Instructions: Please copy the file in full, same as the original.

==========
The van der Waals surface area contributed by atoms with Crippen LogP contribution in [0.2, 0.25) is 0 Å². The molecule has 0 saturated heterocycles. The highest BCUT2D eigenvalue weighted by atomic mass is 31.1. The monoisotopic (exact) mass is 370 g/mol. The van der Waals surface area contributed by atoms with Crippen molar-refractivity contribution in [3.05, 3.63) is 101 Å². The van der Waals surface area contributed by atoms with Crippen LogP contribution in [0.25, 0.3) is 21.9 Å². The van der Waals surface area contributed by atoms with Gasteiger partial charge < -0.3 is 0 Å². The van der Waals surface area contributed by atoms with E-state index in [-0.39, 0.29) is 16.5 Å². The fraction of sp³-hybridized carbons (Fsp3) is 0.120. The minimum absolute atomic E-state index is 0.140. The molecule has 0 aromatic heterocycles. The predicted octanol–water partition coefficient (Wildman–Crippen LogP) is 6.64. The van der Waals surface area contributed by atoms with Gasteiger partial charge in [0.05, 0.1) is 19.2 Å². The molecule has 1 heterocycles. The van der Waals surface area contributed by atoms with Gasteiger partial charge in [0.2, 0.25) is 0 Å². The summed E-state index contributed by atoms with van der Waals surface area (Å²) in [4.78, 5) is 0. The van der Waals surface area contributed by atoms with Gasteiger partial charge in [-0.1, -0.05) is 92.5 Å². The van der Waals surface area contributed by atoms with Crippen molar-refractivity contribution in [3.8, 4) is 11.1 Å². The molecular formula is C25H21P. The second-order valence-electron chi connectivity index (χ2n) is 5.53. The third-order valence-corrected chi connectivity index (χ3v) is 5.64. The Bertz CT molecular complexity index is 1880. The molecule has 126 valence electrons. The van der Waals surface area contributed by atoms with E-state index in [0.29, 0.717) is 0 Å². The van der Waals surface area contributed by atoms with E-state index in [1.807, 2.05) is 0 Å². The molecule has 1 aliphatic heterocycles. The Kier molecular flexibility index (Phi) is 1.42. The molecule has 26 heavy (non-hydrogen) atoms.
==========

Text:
The van der Waals surface area contributed by atoms with Crippen LogP contribution in [0.2, 0.25) is 0 Å². The molecule has 0 saturated heterocycles. The highest BCUT2D eigenvalue weighted by atomic mass is 31.1. The monoisotopic (exact) mass is 370 g/mol. The van der Waals surface area contributed by atoms with Crippen molar-refractivity contribution in [3.05, 3.63) is 101 Å². The van der Waals surface area contributed by atoms with Crippen LogP contribution in [0.25, 0.3) is 21.9 Å². The van der Waals surface area contributed by atoms with Gasteiger partial charge < -0.3 is 0 Å². The van der Waals surface area contributed by atoms with E-state index in [-0.39, 0.29) is 16.5 Å². The fraction of sp³-hybridized carbons (Fsp3) is 0.120. The minimum absolute atomic E-state index is 0.140. The molecule has 0 aromatic heterocycles. The predicted octanol–water partition coefficient (Wildman–Crippen LogP) is 6.64. The van der Waals surface area contributed by atoms with Gasteiger partial charge in [0.05, 0.1) is 19.2 Å². The molecule has 1 heterocycles. The van der Waals surface area contributed by atoms with Gasteiger partial charge in [0.2, 0.25) is 0 Å². The summed E-state index contributed by atoms with van der Waals surface area (Å²) in [4.78, 5) is 0. The van der Waals surface area contributed by atoms with Gasteiger partial charge in [-0.1, -0.05) is 92.5 Å². The van der Waals surface area contributed by atoms with Crippen molar-refractivity contribution in [3.8, 4) is 11.1 Å². The molecular formula is C25H21P. The second-order valence-electron chi connectivity index (χ2n) is 5.53. The third-order valence-corrected chi connectivity index (χ3v) is 5.64. The Bertz CT molecular complexity index is 1880. The molecule has 126 valence electrons. The van der Waals surface area contributed by atoms with E-state index in [0.29, 0.717) is 0 Å². The van der Waals surface area contributed by atoms with E-state index in [1.807, 2.05) is 0 Å². The molecule has 1 aliphatic heterocycles. The Kier molecular flexibility index (Phi) is 1.42. The molecule has 26 heavy (non-hydrogen) atoms.